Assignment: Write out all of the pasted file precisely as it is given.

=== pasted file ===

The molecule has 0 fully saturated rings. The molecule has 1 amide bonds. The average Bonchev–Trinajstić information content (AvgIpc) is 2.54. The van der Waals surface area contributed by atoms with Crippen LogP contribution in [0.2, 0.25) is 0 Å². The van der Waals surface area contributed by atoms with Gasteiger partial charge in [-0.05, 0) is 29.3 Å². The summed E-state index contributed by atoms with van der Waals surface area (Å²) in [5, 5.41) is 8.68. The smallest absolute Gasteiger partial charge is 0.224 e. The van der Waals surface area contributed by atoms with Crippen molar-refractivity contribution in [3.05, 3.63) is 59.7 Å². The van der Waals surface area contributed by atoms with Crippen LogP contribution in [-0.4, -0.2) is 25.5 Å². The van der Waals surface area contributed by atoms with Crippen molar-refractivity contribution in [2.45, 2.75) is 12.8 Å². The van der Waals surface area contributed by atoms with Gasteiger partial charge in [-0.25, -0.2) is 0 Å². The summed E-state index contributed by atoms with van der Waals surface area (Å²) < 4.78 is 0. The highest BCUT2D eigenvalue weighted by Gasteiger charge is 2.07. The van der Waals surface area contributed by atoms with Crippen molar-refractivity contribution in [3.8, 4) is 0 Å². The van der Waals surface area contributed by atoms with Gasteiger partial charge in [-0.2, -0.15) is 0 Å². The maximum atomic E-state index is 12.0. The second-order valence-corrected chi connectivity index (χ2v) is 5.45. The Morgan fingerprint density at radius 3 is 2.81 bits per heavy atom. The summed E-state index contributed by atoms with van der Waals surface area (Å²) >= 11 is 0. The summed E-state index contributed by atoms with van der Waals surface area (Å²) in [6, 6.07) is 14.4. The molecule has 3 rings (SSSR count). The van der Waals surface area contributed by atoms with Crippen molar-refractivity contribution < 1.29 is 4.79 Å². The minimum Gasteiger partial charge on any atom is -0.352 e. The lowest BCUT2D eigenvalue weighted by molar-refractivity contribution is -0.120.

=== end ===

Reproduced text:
The molecule has 0 fully saturated rings. The molecule has 1 amide bonds. The average Bonchev–Trinajstić information content (AvgIpc) is 2.54. The van der Waals surface area contributed by atoms with Crippen LogP contribution in [0.2, 0.25) is 0 Å². The van der Waals surface area contributed by atoms with Gasteiger partial charge in [-0.05, 0) is 29.3 Å². The summed E-state index contributed by atoms with van der Waals surface area (Å²) in [5, 5.41) is 8.68. The smallest absolute Gasteiger partial charge is 0.224 e. The van der Waals surface area contributed by atoms with Crippen molar-refractivity contribution in [3.05, 3.63) is 59.7 Å². The van der Waals surface area contributed by atoms with Crippen LogP contribution in [-0.4, -0.2) is 25.5 Å². The van der Waals surface area contributed by atoms with Crippen molar-refractivity contribution in [2.45, 2.75) is 12.8 Å². The van der Waals surface area contributed by atoms with Gasteiger partial charge in [-0.25, -0.2) is 0 Å². The summed E-state index contributed by atoms with van der Waals surface area (Å²) < 4.78 is 0. The highest BCUT2D eigenvalue weighted by Gasteiger charge is 2.07. The van der Waals surface area contributed by atoms with Crippen molar-refractivity contribution in [3.8, 4) is 0 Å². The van der Waals surface area contributed by atoms with Gasteiger partial charge in [-0.2, -0.15) is 0 Å². The maximum atomic E-state index is 12.0. The second-order valence-corrected chi connectivity index (χ2v) is 5.45. The Morgan fingerprint density at radius 3 is 2.81 bits per heavy atom. The summed E-state index contributed by atoms with van der Waals surface area (Å²) >= 11 is 0. The summed E-state index contributed by atoms with van der Waals surface area (Å²) in [6, 6.07) is 14.4. The molecule has 3 rings (SSSR count). The van der Waals surface area contributed by atoms with Crippen molar-refractivity contribution < 1.29 is 4.79 Å². The minimum Gasteiger partial charge on any atom is -0.352 e. The lowest BCUT2D eigenvalue weighted by molar-refractivity contribution is -0.120.